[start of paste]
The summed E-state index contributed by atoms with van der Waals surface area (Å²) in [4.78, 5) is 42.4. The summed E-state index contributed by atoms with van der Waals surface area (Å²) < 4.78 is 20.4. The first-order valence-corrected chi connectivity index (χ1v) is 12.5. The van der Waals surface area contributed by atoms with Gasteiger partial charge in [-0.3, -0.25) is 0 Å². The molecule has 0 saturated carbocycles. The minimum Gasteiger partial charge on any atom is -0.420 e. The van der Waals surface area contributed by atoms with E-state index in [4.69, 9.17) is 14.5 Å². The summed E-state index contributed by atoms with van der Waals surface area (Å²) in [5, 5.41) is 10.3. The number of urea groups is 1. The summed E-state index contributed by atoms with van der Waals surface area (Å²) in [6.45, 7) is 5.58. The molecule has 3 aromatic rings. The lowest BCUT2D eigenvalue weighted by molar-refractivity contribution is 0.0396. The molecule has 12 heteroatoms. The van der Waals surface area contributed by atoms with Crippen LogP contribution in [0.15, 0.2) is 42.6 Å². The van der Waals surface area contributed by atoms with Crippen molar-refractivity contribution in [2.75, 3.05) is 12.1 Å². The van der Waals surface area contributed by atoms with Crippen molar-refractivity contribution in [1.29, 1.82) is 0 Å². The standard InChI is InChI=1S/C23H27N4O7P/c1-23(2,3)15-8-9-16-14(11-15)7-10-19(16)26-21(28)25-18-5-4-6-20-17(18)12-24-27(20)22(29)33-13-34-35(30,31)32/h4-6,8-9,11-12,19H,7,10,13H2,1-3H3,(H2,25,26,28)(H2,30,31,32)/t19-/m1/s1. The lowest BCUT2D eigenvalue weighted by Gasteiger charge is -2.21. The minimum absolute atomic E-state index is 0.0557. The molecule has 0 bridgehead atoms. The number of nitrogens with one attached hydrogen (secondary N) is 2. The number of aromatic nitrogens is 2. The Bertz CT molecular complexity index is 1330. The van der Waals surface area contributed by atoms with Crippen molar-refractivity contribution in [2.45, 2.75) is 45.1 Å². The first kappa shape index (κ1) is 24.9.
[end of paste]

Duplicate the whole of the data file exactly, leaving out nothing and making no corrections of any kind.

The summed E-state index contributed by atoms with van der Waals surface area (Å²) in [4.78, 5) is 42.4. The summed E-state index contributed by atoms with van der Waals surface area (Å²) < 4.78 is 20.4. The first-order valence-corrected chi connectivity index (χ1v) is 12.5. The van der Waals surface area contributed by atoms with Gasteiger partial charge in [-0.3, -0.25) is 0 Å². The molecule has 0 saturated carbocycles. The minimum Gasteiger partial charge on any atom is -0.420 e. The van der Waals surface area contributed by atoms with E-state index in [4.69, 9.17) is 14.5 Å². The summed E-state index contributed by atoms with van der Waals surface area (Å²) in [5, 5.41) is 10.3. The number of urea groups is 1. The summed E-state index contributed by atoms with van der Waals surface area (Å²) in [6.45, 7) is 5.58. The molecule has 3 aromatic rings. The lowest BCUT2D eigenvalue weighted by molar-refractivity contribution is 0.0396. The molecule has 12 heteroatoms. The van der Waals surface area contributed by atoms with Crippen LogP contribution in [0.15, 0.2) is 42.6 Å². The van der Waals surface area contributed by atoms with Crippen molar-refractivity contribution in [2.75, 3.05) is 12.1 Å². The van der Waals surface area contributed by atoms with Crippen molar-refractivity contribution in [1.29, 1.82) is 0 Å². The standard InChI is InChI=1S/C23H27N4O7P/c1-23(2,3)15-8-9-16-14(11-15)7-10-19(16)26-21(28)25-18-5-4-6-20-17(18)12-24-27(20)22(29)33-13-34-35(30,31)32/h4-6,8-9,11-12,19H,7,10,13H2,1-3H3,(H2,25,26,28)(H2,30,31,32)/t19-/m1/s1. The lowest BCUT2D eigenvalue weighted by Gasteiger charge is -2.21. The minimum absolute atomic E-state index is 0.0557. The molecule has 0 bridgehead atoms. The number of nitrogens with one attached hydrogen (secondary N) is 2. The number of aromatic nitrogens is 2. The Bertz CT molecular complexity index is 1330. The van der Waals surface area contributed by atoms with Crippen molar-refractivity contribution in [2.45, 2.75) is 45.1 Å². The first kappa shape index (κ1) is 24.9.